The antennas will be used to pick up signals going 400 billion years back in time, to observe the formation of the first stars. Separately, the SKA will observe several dozen pulsar stars spread around the galaxy. Pulsars send out pulses of radio activity with extremely precise regularity; by observing changes in the radio activity, astronomers hope to be able to detect gravity waves that span the galaxy.

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The compute needs for the SKA will be enormous. Computers will need to ingest 400 gigabytes per second, generate and destroy 1.3 zettabytes of data and then preserve and ship 1 petabyte per day of science data, Bolton said.

The SKA consortium will build the compute facility toward the end of the first phase of construction of the telescope arrays, which is due in 2023. Bolton said she hopes to pique the OpenStack community's interest now, so OpenStack becomes a suitable platform for that kind of science when the SKA is ready to build its compute center. "It's a long way off, but if we start now we hope to get the OpenStack community interested," Bolton said.

As part of its criteria, the SKA is looking to make the compute facility futureproof. It plans to have the telescope arrays online for 50 years, and needs a platform that can mature over that time and not need to be completely replaced.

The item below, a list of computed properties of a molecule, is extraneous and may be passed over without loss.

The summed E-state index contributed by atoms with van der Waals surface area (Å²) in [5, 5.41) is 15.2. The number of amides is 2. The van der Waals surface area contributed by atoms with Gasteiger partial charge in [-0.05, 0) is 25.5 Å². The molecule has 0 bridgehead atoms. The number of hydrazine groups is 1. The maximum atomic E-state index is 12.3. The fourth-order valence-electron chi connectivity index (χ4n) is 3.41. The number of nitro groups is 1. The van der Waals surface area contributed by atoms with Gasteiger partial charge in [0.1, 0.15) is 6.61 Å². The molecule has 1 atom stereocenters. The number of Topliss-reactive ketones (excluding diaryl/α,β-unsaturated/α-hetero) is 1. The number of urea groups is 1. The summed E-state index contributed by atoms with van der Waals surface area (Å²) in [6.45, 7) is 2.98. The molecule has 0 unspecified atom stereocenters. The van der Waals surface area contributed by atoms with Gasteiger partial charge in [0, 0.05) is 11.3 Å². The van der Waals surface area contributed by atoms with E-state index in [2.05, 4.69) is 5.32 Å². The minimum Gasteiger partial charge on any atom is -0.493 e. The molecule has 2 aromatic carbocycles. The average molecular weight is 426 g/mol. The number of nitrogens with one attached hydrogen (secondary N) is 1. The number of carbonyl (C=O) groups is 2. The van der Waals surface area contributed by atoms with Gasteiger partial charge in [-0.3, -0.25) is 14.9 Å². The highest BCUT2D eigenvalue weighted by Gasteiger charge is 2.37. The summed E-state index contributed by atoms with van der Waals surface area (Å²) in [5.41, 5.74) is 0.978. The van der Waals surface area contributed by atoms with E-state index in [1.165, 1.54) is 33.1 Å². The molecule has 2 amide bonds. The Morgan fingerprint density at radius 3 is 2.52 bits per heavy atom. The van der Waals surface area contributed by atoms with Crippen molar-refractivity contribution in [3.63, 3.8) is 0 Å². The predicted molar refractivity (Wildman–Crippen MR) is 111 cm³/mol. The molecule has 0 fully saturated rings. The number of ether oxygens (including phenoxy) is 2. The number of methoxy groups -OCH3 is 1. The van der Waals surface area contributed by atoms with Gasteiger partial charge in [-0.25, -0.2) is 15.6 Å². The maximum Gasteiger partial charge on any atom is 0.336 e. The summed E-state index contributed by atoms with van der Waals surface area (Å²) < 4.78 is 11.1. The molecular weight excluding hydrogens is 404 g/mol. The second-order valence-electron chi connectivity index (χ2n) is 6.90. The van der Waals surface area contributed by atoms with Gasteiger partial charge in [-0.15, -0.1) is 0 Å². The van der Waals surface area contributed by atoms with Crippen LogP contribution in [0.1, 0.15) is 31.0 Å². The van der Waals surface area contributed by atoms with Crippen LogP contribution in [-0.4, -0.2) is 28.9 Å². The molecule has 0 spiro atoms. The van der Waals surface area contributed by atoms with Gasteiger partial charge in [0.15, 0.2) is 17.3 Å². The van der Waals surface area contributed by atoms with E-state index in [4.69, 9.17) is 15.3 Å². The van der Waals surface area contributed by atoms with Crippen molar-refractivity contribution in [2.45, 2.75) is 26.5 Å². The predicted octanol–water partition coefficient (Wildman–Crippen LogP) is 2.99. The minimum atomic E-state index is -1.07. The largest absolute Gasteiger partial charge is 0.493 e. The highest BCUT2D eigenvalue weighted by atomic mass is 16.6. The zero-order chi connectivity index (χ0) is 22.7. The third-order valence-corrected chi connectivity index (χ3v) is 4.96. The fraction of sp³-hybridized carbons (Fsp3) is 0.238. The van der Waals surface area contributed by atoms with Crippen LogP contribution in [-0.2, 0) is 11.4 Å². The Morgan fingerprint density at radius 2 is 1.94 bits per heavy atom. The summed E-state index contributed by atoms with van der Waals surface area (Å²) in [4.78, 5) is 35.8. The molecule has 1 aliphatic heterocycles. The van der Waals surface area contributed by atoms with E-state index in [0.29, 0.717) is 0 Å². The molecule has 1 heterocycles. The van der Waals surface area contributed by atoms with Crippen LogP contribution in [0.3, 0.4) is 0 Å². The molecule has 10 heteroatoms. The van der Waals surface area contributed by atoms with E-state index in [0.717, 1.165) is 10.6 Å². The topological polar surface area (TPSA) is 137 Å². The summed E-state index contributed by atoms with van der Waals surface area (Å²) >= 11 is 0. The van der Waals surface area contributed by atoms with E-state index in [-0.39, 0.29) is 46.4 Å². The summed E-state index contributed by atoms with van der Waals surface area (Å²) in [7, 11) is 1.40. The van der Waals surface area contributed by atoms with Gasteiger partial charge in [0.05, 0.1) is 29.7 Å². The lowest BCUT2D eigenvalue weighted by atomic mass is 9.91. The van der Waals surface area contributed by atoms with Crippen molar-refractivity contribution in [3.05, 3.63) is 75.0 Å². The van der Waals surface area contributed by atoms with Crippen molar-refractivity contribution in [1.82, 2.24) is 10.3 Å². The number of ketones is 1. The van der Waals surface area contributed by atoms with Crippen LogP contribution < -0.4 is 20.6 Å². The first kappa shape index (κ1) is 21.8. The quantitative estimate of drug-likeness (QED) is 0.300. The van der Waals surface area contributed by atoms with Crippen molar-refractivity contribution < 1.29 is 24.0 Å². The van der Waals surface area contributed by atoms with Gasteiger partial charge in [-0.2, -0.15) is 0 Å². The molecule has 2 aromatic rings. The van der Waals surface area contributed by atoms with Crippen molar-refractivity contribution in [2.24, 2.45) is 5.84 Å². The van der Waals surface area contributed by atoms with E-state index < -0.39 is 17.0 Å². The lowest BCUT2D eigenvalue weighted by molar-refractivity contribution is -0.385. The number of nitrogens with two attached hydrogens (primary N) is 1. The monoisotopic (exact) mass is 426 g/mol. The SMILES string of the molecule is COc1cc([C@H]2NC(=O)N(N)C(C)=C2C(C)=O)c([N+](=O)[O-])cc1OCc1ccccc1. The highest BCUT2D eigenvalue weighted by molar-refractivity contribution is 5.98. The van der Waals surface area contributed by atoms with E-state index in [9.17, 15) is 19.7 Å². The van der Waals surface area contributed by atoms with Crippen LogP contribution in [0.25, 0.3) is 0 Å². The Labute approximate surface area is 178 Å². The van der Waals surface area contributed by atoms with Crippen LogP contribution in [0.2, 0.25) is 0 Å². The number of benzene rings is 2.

— Mitch Wagner, Follow me on TwitterVisit my LinkedIn profile, Editor, Light Reading Enterprise Cloud

pmahajan 10/26/2016 | 1:51:10 PM
400 billion years? > The antennas will be used to pick up signals going 400 billion years back in time, to observe the formation of the first stars.

Ah, we've broken the time-space barrier predating the Big Bang. The article does say 400 million years at the beginning.

jbtombes 10/26/2016 | 10:49:28 AM
Re: Fantastic! Fantastique, en effet! I once wrote an article on the optical transport requirements of the Large Hadron Collider, which happens to traddle the Swiss-French border in numerous places, but wonder whether it represents a (really large) corner case or outlier - or whether it stands closer to the trendline of the mainstream compute future.
Mitch Wagner 10/26/2016 | 8:33:40 AM
Re: Fantastic! At this morning's keynote, Jonathan Bryce, OpenStack Foundation executive director, pointed out that the Square Kilometer Array is "basically a distributed software-defined telescope." The compute and software are integral parts of the telescope itself.

I'm not actually sure what that means, but it sounds great.

Bolton noted during her presentation that the way radio astronomy historically works is that astronomers book time on the telescope, get their observations, and then receive data on tape (historically) or via ftp. The SKA's integrated compute will enable data to go out much more responsively. 
Mitch Wagner 10/26/2016 | 3:02:47 AM
Fantastic! I loved loved these presentations. So fantastic! Answering the fundamental questions of the universe. 

And it's amazing to consider building a computing architecture today that will still be usable in 50 years. The hardware and software would all be different (obviously) but it would be descended from the work done today, rather than rip-and-replace. 

Imagine someone trying to do that in 1966 with a compute platform that would still be in use, and current, today.